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Back up Your Hard drive

by Archives November 4, 2008

“My assignments were both due last week, but my computer crashed last night and I’ve lost everything! I’m going to fail!” a fellow student was overheard weeping last week.
Her friend passed her a cigarette and said, “You don’t save everything on a USB key?” Even though the friend was trying to be sympathetic, “you got what you deserved” was written all over her face.
There are a lot of ways to make sure you don’t end up in this all too common situation. Lots of students e-mail their assignments to themselves, save on a USB key or back files up on CDs. But even if you do all of this, it’s sometimes not enough.
Whether using Mac or PC, a hard drive is a physical object prone to failure. Any shock, like throwing your bag on the floor, can cause the spinning plate in a computer to move and break. Other than treating your computer with some TLC, which sometimes isn’t enough, nothing can be done to avoid a computer from crashing.
Christian Bilodeau, a technician at Concordia’s Computer Store, estimates that three out of five students do not have a solid backup plan. Most students who come to him have software problems because of viruses. These students usually end up paying $35 to retrieve their documents.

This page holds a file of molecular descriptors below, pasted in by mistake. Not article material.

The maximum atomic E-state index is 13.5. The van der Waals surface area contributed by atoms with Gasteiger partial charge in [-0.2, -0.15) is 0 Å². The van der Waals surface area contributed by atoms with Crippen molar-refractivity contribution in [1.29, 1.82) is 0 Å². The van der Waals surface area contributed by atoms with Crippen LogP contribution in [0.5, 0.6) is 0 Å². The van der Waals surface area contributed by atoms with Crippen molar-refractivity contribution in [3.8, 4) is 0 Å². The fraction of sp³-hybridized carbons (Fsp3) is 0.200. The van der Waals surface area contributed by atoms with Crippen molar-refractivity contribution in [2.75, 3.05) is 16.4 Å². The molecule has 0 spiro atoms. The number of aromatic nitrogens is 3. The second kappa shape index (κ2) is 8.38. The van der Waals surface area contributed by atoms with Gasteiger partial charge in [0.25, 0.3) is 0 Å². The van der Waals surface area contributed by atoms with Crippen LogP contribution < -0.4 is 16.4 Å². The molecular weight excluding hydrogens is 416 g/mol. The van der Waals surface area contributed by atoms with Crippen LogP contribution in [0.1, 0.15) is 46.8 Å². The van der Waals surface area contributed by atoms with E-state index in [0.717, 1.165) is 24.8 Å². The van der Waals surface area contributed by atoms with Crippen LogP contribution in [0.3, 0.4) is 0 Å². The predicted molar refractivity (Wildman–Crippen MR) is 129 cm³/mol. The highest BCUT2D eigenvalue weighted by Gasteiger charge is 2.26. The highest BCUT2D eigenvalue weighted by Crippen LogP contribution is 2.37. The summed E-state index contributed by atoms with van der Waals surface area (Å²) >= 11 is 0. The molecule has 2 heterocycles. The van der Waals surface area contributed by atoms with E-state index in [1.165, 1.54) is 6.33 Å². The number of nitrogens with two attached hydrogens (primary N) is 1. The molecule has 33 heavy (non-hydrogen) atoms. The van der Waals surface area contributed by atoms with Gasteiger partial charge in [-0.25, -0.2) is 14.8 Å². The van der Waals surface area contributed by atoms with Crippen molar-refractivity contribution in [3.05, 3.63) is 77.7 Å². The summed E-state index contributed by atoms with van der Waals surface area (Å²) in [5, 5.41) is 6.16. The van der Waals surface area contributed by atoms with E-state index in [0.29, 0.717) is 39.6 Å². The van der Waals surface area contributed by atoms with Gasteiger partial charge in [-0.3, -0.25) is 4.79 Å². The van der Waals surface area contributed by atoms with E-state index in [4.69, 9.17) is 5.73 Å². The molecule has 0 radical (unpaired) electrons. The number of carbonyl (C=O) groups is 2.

Luckily hard drive failure is less common, since it’s much more difficult and expensive to retrieve data when a computer suffers a physical breakdown.
While it’s possible to save all your data over the Internet, students should be aware of the extra monthly fees they may have to pay. Some companies now offer devices that can work as a router, an external hard drive and an anti-virus all in one package, but they can be expensive and complicated to use.
Elias Makos, a technical instructor at Concordia’s journalism department, believes a student’s best option is to invest about $150 in an external hard drive with a USB 2.0.
The newer products are easy to install and can clone an entire desktop, placing your files, bookmarks and settings exactly as you left them. “The perception is that backing up is difficult, but the software usually comes with the hard drive, and they are all user friendly,” Makos explains.
Everybody is using computers for so much more than work these days – people rely on their computers to keep personal projects, photos, music, videos, chat histories and so much more.
“Most people don’t realize how important it is until it’s too late,” said Makos. Computers can break down anywhere, at anytime. If you backup your work up on a consistent basis, you might be able to avoid a panicked, tearful visit to the computer store.

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